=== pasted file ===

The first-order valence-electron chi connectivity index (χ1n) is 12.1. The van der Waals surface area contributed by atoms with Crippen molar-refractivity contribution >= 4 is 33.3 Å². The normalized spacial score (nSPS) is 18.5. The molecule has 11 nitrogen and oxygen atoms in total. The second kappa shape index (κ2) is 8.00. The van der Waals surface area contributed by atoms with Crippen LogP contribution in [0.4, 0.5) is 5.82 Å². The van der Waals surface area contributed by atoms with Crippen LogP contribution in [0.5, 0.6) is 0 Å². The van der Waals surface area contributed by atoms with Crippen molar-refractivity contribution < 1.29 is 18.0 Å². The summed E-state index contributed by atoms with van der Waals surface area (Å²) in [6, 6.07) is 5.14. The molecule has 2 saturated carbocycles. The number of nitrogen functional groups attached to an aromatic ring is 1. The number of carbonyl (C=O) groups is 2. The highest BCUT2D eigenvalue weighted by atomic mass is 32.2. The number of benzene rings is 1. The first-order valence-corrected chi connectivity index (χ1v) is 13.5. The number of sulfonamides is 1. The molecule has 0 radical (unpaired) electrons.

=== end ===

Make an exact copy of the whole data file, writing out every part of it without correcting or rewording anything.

The first-order valence-electron chi connectivity index (χ1n) is 12.1. The van der Waals surface area contributed by atoms with Crippen molar-refractivity contribution >= 4 is 33.3 Å². The normalized spacial score (nSPS) is 18.5. The molecule has 11 nitrogen and oxygen atoms in total. The second kappa shape index (κ2) is 8.00. The van der Waals surface area contributed by atoms with Crippen LogP contribution in [0.4, 0.5) is 5.82 Å². The van der Waals surface area contributed by atoms with Crippen LogP contribution in [0.5, 0.6) is 0 Å². The van der Waals surface area contributed by atoms with Crippen molar-refractivity contribution < 1.29 is 18.0 Å². The summed E-state index contributed by atoms with van der Waals surface area (Å²) in [6, 6.07) is 5.14. The molecule has 2 saturated carbocycles. The number of nitrogen functional groups attached to an aromatic ring is 1. The number of carbonyl (C=O) groups is 2. The highest BCUT2D eigenvalue weighted by atomic mass is 32.2. The number of benzene rings is 1. The first-order valence-corrected chi connectivity index (χ1v) is 13.5. The number of sulfonamides is 1. The molecule has 0 radical (unpaired) electrons.